Fans got acquainted with the wise rapper’s style in 2022, when he participated in Season Two of the talent show La fin des faibles, on Télé-Québec. He’s currently preparing to release a new album, and will showcase two of its songs during Dynastie Unplugged, alongside his youngest son – who’ll act as his hype man. “I’ve worked in the shadows for years, and it feels good to see people recognizing the work I’ve been putting in,” says Deca with joy. “Better late than never, as they say!”



CSHMR, RECOMMENCER, video, Dynastie, unplugged

Select the image to play the YouTube video of the CSHMR song “RE-COMMENCER”

His stage name is pronounced “cashmere,” and the name is a good indicator of his approach. It’s a melodic style, imbued with melancholy, a silky-smooth voice, and songs that fall somewhere between R&B and minimalist trap. “I’d say I make music that heals, and that you feel more than listen to. It’s a vibe, an emotion,” says CSHMR, a conservatory-trained viola player from France, who came to Montréal to play basketball – his other passion.

He creates, composing and recording solo, in his bedroom, but seeks collaborators from both sides of the Atlantic, “according to the musical style I wish to explore,” he says. “For example, if a song has an afro or dancehall flavour, I delegate and look for the person who has the right ear and expertise to give me the right sound.”

For the past three years, CSHMR has been sharing his melodious productions on YouTube and SoundCloud, because “a melody can make your head bob, make you dance, and make you forget your worries,” he says. “I don’t make club music, but my next album will have rhythms that could play in a club. What matters is that my work appeals to all kinds of audiences.”


Naïma Frank

Naima Frank, T'es La Reine, video, Dynastie, unplugged

Select the image to play the YouTube video of the Naïma Frank song “T’es la reine”

Singer-songwriter Naïma Frank has been on a roll since the release of her first EP, Petite fille devient grande, in 2022. The release won her last fall’s Gamiq Award for Soul/R&B Album or EP of the Year, a musical category that, for the first time ever, will appear on the ADISQ gala ballot this summer.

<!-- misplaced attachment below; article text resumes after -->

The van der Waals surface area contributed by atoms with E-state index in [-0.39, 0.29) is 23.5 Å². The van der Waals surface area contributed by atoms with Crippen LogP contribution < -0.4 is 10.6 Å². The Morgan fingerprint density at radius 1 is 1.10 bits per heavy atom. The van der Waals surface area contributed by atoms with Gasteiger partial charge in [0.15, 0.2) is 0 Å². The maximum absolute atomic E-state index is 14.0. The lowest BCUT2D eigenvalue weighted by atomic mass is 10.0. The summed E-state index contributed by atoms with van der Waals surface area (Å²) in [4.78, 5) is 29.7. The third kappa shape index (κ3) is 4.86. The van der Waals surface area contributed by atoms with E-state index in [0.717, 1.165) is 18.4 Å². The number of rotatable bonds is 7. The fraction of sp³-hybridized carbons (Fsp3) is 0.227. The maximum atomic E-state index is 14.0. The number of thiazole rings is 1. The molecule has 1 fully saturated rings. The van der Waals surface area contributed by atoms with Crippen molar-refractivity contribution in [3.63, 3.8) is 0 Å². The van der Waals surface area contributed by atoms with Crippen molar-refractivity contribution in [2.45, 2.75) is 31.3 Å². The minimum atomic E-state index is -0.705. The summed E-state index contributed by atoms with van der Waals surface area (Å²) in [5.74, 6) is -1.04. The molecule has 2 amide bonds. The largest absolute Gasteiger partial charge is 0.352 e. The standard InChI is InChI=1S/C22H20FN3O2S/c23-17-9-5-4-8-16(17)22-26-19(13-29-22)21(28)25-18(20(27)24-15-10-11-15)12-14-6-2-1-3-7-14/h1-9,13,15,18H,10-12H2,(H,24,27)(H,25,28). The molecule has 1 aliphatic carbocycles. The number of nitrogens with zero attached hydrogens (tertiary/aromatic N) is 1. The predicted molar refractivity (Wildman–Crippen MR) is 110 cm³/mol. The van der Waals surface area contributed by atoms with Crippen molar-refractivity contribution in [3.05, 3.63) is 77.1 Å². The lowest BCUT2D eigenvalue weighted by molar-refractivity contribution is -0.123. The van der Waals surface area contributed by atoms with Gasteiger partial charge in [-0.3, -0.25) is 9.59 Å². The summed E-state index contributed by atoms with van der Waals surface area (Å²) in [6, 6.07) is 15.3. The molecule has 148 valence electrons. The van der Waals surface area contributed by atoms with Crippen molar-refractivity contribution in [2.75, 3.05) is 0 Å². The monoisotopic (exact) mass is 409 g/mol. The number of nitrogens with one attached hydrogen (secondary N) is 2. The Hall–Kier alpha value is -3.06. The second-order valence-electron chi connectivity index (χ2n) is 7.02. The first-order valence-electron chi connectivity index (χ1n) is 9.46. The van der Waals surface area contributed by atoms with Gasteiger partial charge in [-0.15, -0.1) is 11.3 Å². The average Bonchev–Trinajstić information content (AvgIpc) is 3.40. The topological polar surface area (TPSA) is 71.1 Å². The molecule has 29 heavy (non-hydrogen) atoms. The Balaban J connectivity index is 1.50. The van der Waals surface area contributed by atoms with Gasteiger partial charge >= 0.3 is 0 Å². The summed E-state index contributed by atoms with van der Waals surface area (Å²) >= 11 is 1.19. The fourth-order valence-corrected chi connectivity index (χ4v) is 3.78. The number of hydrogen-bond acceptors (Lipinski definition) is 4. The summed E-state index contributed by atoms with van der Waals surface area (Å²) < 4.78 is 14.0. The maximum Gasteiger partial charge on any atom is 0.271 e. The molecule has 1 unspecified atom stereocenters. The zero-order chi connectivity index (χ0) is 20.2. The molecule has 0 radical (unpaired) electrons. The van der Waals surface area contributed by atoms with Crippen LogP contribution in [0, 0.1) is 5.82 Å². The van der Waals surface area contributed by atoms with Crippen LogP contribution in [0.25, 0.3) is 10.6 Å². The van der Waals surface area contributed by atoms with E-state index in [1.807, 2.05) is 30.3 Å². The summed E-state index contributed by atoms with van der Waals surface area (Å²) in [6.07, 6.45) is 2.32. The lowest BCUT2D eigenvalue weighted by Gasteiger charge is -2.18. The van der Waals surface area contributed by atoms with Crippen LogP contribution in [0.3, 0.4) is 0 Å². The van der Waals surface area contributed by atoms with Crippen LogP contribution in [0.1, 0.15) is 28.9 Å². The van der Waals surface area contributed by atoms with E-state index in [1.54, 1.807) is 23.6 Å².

“I was really happy that ADISQ decided to add an R&B/Soul Album of the Year category,” says Frank. “I said to myself, ‘I’d like to participate in the ADISQ Gala one day.’ So, when I heard the news, I thought to myself, ‘Well, this could potentially happen faster than expected,’ because I for sure thought it would take a decade to get to that point.”

Largely ignored in Québec, R&B and soul have, finally, started attracting the interest of a new generation of musicians, who learned that musical vocabulary from our neighbours South of the border. “R&B is in full growth mode, and I felt it made no sense that it wasn’t recognized more here,” says Frank. “This new category is excellent news for me, as well as all the artists who are making this kind of music.

“I must admit, however, that when this announcement was made, my collaborators and I were happy – but also a bit perplexed; we wondered whether the artists that will actually be nominated will be truly representative of the genre. What are the criteria for selection, what will be considered soul or R&B by the members of the jury? I do know it’s the people from ADVANCE, and Corneille, who pushed for the creation of the category, so I’m confident. But there’s still a tiny sliver of apprehension,” she says, while admitting that even she doesn’t make “pure” R&B, and that she plans to showcase her Creole heritage more on her next album.